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February 14, 2010

Constellation: Death of an Illusion


"The demise of Constellation is not the death of a dream. It's just the end of an illusion."

The brilliant plan behind Constellation was that we'd go to Mars, but that we'd go to the moon first, logically. We'd establish a permanent lunar base there...and then go on to mars...yeah...that's the ticket.

It never made one bit of sense to me. If we want to go to Mars, then go to Mars. The moon was nothing but a diversion. And a very expensive one at that. What most people don't know is that the original Apollo program had planned many more trips to the moon, and they were scrapped because they were too expensive, returned too little information, and were generally perceived as a distraction by the people of Earth. As in "It's just a dead rock...why do we keep going there?" and that was the end of Apollo.

Fast forward 40 years, and the song remains the same.

"Focusing on a lunar return could imperil plans to reach more interesting destinations. I worry that the current emphasis of returning to the moon will cause us to become ensnared in a technological briar patch, needlessly delaying for decades the exploration of Mars, a much more worthwhile destination." - Michael Collins - 20 July 2009

If it's my money...and last time I checked, it was...I say "stop blowing my cash to send people on limousine trips to outer space." If people want to go into outer space, they can pay private companies for their joy ride. If the scientists want to check it out, then they can have a freaking bake-sale and see how much cash they can drum up. But to have a bunch of government bureaucrats trying to design lunar capsules for left-handed female astronauts? Give me a freakin' break.

Posted by Rob Kiser on February 14, 2010 at 9:41 AM


You really should do more reading about the moon and the potential benefits of establishing a permanent moon base. Much better than these disposable space stations. It makes a lot more sense to establish a base on the moon than on Mars. Mars is likely far too difficult and requires a lot of undeveloped technology i.e. "a technological briar patch". Mars is beyond us. Helium-3 maybe the best reason we have for going back to the moon. But before we book any lunar or martian excursions on this cosmic cruise we need to eliminate the debt & deficit.

Posted by: Andy on September 11, 2010 at 6:05 AM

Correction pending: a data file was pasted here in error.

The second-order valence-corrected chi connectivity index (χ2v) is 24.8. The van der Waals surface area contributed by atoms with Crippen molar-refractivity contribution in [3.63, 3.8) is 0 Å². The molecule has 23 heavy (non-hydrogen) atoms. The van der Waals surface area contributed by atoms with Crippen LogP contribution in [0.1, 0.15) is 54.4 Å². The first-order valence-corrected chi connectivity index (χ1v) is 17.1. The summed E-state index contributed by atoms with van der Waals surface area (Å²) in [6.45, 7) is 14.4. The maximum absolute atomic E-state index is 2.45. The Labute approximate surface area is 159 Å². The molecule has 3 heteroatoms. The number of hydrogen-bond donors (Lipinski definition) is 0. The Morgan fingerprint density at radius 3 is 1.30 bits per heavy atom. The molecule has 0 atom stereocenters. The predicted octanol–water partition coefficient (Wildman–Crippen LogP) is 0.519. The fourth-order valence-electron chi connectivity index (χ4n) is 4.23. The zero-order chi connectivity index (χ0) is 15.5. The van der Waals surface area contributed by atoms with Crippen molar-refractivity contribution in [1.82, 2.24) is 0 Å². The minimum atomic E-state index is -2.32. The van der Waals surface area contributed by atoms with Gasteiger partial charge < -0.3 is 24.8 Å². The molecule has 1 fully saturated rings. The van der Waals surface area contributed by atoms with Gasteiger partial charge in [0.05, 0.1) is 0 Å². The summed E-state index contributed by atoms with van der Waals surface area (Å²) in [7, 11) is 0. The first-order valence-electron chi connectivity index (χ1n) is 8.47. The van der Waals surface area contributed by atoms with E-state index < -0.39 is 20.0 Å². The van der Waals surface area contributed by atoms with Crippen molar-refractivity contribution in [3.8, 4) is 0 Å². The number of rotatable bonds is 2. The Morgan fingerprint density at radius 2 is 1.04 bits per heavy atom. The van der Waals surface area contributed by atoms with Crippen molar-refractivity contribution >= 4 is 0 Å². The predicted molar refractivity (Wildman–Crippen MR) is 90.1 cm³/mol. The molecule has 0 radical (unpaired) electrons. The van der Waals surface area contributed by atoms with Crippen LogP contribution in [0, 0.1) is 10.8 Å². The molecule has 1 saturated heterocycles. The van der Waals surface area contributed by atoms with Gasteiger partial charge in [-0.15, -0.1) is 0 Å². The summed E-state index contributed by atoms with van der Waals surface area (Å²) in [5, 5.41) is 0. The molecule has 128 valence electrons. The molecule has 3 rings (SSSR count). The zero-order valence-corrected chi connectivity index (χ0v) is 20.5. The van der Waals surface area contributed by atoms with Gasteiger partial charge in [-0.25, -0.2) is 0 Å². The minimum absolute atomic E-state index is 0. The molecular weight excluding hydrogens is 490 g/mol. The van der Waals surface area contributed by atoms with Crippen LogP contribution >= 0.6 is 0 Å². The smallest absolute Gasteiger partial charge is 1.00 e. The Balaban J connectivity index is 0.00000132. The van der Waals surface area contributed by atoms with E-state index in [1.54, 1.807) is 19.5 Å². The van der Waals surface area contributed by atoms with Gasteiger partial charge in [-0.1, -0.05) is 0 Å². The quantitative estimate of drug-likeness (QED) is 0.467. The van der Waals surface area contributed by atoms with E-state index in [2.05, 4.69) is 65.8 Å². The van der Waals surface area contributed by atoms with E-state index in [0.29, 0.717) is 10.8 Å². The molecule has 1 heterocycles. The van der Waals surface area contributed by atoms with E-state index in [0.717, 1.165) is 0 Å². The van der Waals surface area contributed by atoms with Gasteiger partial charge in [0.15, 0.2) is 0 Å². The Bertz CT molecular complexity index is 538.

Yeah, this is one of my biggest problems with the whole space exploration thing. It's also the reason they canceled the rest of the Apollo missions back in the 1970's. We had a lot of other problems to deal with aside from playing around on the moon. Of course, thanks to that idiot Obama being in office, the U.S. is completely insolvent. So, no, we certainly can't talk about going to the moon at this point. We'll never make it back to the moon until we get someone in the Oval Office that realizes rich people are creating wealth, not stealing it from the poor.

Posted by: Rob Kiser Author Profile Page on September 11, 2010 at 9:46 PM


( via http://www.jerrypournelle.com/mail/2010/Q1/mail606.html -->
http://up-ship.com/blog/?p=5137 )

Project Orion was one of the most ambitious -- and radical --
spacecraft concepts ever developed. Central to the concept was
substituting conventional chemical rockets with a string of low-yield
nuclear bombs "spit" out the rear to create a series of powerful blast
waves that would accelerate the spacecraft to high velocities.

The "piece de resistance" of the Orion development project was the
Orion Battleship, a 10-story-tall spaceborne "doomsday" weapon that
would carry more nuclear firepower than a nuclear submarine. Its
proposed armaments included 500 20-megaton thermonuclear missiles, 3
naval Mk 5-inch gun turrets, at least six Casaba Howitzer nuclear
directed-energy weapons systems and numerous 20-mm close-in weapons.
Propulsion would consist of several thousand 5-kiloton nuclear pulse
weapons (that would also serve as powerful EMP weapons if detonated in
the upper atmosphere). Six "landing boats" were on board for use in
crew transfer, resupply, emergency escape, etc.

When the Battleship concept (including a scale model) was shown to
President Kennedy in 1963, JFK was reportedly so freaked out that he
immediately cancelled the project altogether.

Concept Spacecraft
1900-1930 1940s 1950s 1960s
1970s 1980s 1990s 2000s

Posted by: Astrononymous on September 12, 2010 at 9:39 PM

See also

http://www.amazon.com/exec/obidos/ASIN/0805059857/ "Project Orion: The True Story Of The Atomic Spaceship" 2002

http://www.tcsdaily.com/Article.aspx?id=091102C "The Road Not Taken (Yet)" by Glenn Reynolds. Sept. 11 2002

http://www.tcsdaily.com/article.aspx?id=091802B "The New Space Race" by Glenn Reynolds. Sept. 18 2002

http://www.youtube.com/watch?v=V1vKMTYa40A "Project Orion: A Re-Imagining" 2 minutes 36 seconds

http://www.youtube.com/watch?v=E3Lxx2VAYi8 excerpt from "To Mars By A-Bomb" (BBC, 2003) 3 minutes 36 seconds

What could have been:

http://manconquersspace.com "Man Conquers Space"

The film Man Conquers Space looks like a documentary made today,
and is peppered with archival footage from the dawn of the space age
during WWII, through to today, narrated by the people who were there -
the engineers, the astronauts, the scientists, the visionaries,
the politicians.

http://www.youtube.com/watch?v=ozkl1OvNvEc "Man Conquers Space" Teaser III 2 minutes 07 seconds

http://www.youtube.com/watch?v=0sVBm86S5_E "Man Conquers Space" Cinema Sequence 4 minutes 10 seconds

And speaking of space battleships:

http://billllsidlemind.blogspot.com/2010/01/space-battleships.html "Space Battleship Yamato" trailer 0 minutes 32 seconds

Posted by: Astrononymous on September 12, 2010 at 9:41 PM

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